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Country Governance Assessment (CGA)
Source of the information:
Asian Development Bank
To systematically assess the quality of governance of member countries and to strengthen the linkage between the quality of governance and levels and composition of assistance.
The Public Administration section of the CGA assesses policy-making system and civil service management. The Public Financial Management section assesses public financial management. CGAs are used primarily by the ADB, with secondary use by the assessed governments. Governance information and analysis is used for identifying the impact of governance on the poor; conducting policy dialogue with assessed governments on key governance issues; guiding public discussion, information-sharing, or joint projects on country governance with other stakeholders (e.g., donor agencies or civil society organizations); developing strategies and programs to address key governance issues; reaching decisions on the size and composition of ADB’s country portfolios; identifying risks and opportunities from the governance environment in sectors and projects; developing indicators and benchmarks of governance at various levels; identifying the relationship between public governance and the private sector or civil society.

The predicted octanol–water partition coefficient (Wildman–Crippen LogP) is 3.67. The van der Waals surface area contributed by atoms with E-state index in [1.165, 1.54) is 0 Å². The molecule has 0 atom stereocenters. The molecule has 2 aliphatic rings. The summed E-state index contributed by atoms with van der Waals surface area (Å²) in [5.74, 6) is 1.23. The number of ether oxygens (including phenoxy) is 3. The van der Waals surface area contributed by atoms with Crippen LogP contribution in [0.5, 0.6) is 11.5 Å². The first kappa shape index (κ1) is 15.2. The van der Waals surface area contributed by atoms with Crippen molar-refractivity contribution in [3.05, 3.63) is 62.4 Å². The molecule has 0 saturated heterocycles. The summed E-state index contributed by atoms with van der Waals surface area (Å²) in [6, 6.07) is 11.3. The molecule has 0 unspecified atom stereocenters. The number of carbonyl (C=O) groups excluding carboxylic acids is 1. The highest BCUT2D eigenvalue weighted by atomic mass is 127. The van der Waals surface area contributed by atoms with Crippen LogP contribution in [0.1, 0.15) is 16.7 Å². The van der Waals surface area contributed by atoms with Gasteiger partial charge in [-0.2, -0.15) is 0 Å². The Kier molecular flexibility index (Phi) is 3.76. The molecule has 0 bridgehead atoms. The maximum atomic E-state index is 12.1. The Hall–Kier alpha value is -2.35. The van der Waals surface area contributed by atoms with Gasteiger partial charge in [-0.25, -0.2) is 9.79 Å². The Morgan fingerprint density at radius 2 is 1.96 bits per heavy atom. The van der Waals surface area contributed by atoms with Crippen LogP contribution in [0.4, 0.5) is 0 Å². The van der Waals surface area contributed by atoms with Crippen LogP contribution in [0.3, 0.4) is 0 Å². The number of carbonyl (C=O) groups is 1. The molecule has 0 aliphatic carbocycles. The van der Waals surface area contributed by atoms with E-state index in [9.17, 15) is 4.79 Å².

CGAs are narrative reports based on the CGA Framework, a general method divided into sections that contain guidance questions for evaluation. There is no set of rules on how a governance analysis might be designed, managed, or phased. The CGA Framework provides guidance on the analytical basis for a CGA but not on process, evidence acquisition, or resources. The result has been a good deal of variation in both CGA process and product. Broadly speaking, task managers from ADB have adopted three approaches:
Brief reports by staff based largely on analyzing existing documents on country governance, supplemented by short visits to the country;
Wide-ranging desk research with field visits, a basic level of participation (in the form of interviews and consultation), and selected use of national or international consultants; and
Participation by government and country stakeholders in the design and execution of the analysis, often involving extensive consultation and workshops.
Under the Public administration section, the following sub-sections are covered:
Government system: To assess the overall policy making and implementation framework.
Civil service: To assess the degree to which civil service arrangements are implemented in line with existing laws and
to determine whether human resources are managed with reference to accepted public management practices.
Local Governance: To evaluate the capacity of local governments to respond adequately to the real needs of their constituencies.
Under the Public financial management section, the following sub-sections are covered:
Public expenditure management
Public sector accounting and internal control
Public sector auditing
Inter-governmental fiscal relations
Specific anti-corruption efforts
Each sub-section contains a series of guide questions. For example, under the Civil service sub-section are questions on the following topics:
Legality and accountability of the civil servants Impartiality, and integrity of civil servants
Management of the public service and human resources management issues